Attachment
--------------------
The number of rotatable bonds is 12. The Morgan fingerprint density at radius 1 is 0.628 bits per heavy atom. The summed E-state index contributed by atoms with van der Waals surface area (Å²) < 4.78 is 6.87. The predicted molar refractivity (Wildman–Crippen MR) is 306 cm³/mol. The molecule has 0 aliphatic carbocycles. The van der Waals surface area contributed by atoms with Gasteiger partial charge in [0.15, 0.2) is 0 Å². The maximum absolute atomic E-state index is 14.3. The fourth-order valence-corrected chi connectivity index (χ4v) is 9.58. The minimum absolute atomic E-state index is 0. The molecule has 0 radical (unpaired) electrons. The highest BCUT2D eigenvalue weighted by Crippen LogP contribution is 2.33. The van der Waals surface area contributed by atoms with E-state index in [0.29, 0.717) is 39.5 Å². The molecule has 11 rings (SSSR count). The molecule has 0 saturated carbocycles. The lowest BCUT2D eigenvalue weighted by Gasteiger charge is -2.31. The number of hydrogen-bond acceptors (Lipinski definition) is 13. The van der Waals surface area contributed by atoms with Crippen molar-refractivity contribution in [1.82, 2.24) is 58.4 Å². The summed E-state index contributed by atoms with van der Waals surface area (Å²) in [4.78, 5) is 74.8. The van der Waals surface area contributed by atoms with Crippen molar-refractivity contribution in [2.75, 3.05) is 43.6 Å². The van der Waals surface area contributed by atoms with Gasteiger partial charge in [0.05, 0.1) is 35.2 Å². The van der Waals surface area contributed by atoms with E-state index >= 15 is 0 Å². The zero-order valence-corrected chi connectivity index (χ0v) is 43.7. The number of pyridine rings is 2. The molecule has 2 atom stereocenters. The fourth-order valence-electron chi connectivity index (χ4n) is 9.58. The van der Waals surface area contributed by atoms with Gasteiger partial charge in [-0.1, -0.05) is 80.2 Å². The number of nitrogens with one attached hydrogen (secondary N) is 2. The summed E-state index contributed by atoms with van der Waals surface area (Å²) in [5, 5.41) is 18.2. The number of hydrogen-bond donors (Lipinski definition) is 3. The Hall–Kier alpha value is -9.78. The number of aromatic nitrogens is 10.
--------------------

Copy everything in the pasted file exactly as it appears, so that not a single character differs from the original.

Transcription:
The number of rotatable bonds is 12. The Morgan fingerprint density at radius 1 is 0.628 bits per heavy atom. The summed E-state index contributed by atoms with van der Waals surface area (Å²) < 4.78 is 6.87. The predicted molar refractivity (Wildman–Crippen MR) is 306 cm³/mol. The molecule has 0 aliphatic carbocycles. The van der Waals surface area contributed by atoms with Gasteiger partial charge in [0.15, 0.2) is 0 Å². The maximum absolute atomic E-state index is 14.3. The fourth-order valence-corrected chi connectivity index (χ4v) is 9.58. The minimum absolute atomic E-state index is 0. The molecule has 0 radical (unpaired) electrons. The highest BCUT2D eigenvalue weighted by Crippen LogP contribution is 2.33. The van der Waals surface area contributed by atoms with E-state index in [0.29, 0.717) is 39.5 Å². The molecule has 11 rings (SSSR count). The molecule has 0 saturated carbocycles. The lowest BCUT2D eigenvalue weighted by Gasteiger charge is -2.31. The number of hydrogen-bond acceptors (Lipinski definition) is 13. The van der Waals surface area contributed by atoms with Crippen molar-refractivity contribution in [1.82, 2.24) is 58.4 Å². The summed E-state index contributed by atoms with van der Waals surface area (Å²) in [4.78, 5) is 74.8. The van der Waals surface area contributed by atoms with Crippen molar-refractivity contribution in [2.75, 3.05) is 43.6 Å². The van der Waals surface area contributed by atoms with Gasteiger partial charge in [0.05, 0.1) is 35.2 Å². The van der Waals surface area contributed by atoms with E-state index >= 15 is 0 Å². The zero-order valence-corrected chi connectivity index (χ0v) is 43.7. The number of pyridine rings is 2. The molecule has 2 atom stereocenters. The fourth-order valence-electron chi connectivity index (χ4n) is 9.58. The van der Waals surface area contributed by atoms with Gasteiger partial charge in [-0.1, -0.05) is 80.2 Å². The number of nitrogens with one attached hydrogen (secondary N) is 2. The summed E-state index contributed by atoms with van der Waals surface area (Å²) in [5, 5.41) is 18.2. The number of hydrogen-bond donors (Lipinski definition) is 3. The Hall–Kier alpha value is -9.78. The number of aromatic nitrogens is 10.